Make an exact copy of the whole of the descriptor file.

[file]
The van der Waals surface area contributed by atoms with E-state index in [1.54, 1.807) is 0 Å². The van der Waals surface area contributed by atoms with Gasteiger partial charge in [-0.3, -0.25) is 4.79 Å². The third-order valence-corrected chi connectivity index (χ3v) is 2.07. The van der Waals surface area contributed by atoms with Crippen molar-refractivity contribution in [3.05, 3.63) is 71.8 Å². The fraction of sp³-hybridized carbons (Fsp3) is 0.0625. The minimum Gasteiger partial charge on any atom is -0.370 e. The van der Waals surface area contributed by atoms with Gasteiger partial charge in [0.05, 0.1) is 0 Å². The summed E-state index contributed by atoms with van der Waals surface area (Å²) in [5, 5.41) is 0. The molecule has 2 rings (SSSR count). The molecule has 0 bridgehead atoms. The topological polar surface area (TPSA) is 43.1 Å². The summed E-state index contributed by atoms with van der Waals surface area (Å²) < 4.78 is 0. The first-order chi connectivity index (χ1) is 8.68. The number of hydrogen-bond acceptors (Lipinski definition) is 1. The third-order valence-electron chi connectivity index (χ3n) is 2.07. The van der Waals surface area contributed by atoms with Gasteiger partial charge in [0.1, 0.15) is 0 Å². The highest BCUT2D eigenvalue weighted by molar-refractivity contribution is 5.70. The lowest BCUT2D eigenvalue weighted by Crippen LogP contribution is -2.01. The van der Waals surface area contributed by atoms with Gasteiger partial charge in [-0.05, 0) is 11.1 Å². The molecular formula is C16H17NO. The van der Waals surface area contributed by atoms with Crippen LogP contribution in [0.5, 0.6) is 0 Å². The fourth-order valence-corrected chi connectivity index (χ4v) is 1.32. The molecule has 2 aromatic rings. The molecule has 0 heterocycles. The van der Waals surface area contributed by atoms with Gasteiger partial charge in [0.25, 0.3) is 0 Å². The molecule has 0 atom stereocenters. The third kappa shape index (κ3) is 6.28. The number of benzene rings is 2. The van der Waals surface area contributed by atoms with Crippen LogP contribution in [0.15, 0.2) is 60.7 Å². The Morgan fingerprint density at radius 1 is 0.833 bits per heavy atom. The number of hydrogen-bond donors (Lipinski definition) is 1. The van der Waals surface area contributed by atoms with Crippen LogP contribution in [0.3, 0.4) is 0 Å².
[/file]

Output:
The van der Waals surface area contributed by atoms with E-state index in [1.54, 1.807) is 0 Å². The van der Waals surface area contributed by atoms with Gasteiger partial charge in [-0.3, -0.25) is 4.79 Å². The third-order valence-corrected chi connectivity index (χ3v) is 2.07. The van der Waals surface area contributed by atoms with Crippen molar-refractivity contribution in [3.05, 3.63) is 71.8 Å². The fraction of sp³-hybridized carbons (Fsp3) is 0.0625. The minimum Gasteiger partial charge on any atom is -0.370 e. The van der Waals surface area contributed by atoms with Gasteiger partial charge in [0.05, 0.1) is 0 Å². The summed E-state index contributed by atoms with van der Waals surface area (Å²) in [5, 5.41) is 0. The molecule has 2 rings (SSSR count). The molecule has 0 bridgehead atoms. The topological polar surface area (TPSA) is 43.1 Å². The summed E-state index contributed by atoms with van der Waals surface area (Å²) < 4.78 is 0. The first-order chi connectivity index (χ1) is 8.68. The number of hydrogen-bond acceptors (Lipinski definition) is 1. The third-order valence-electron chi connectivity index (χ3n) is 2.07. The van der Waals surface area contributed by atoms with Gasteiger partial charge in [0.1, 0.15) is 0 Å². The highest BCUT2D eigenvalue weighted by molar-refractivity contribution is 5.70. The lowest BCUT2D eigenvalue weighted by Crippen LogP contribution is -2.01. The van der Waals surface area contributed by atoms with Gasteiger partial charge in [-0.05, 0) is 11.1 Å². The molecular formula is C16H17NO. The van der Waals surface area contributed by atoms with Crippen LogP contribution in [0.5, 0.6) is 0 Å². The fourth-order valence-corrected chi connectivity index (χ4v) is 1.32. The molecule has 2 aromatic rings. The molecule has 0 heterocycles. The van der Waals surface area contributed by atoms with Gasteiger partial charge in [0.25, 0.3) is 0 Å². The molecule has 0 atom stereocenters. The third kappa shape index (κ3) is 6.28. The number of benzene rings is 2. The van der Waals surface area contributed by atoms with Crippen LogP contribution in [0.15, 0.2) is 60.7 Å². The Morgan fingerprint density at radius 1 is 0.833 bits per heavy atom. The number of hydrogen-bond donors (Lipinski definition) is 1. The van der Waals surface area contributed by atoms with Crippen LogP contribution in [0.3, 0.4) is 0 Å².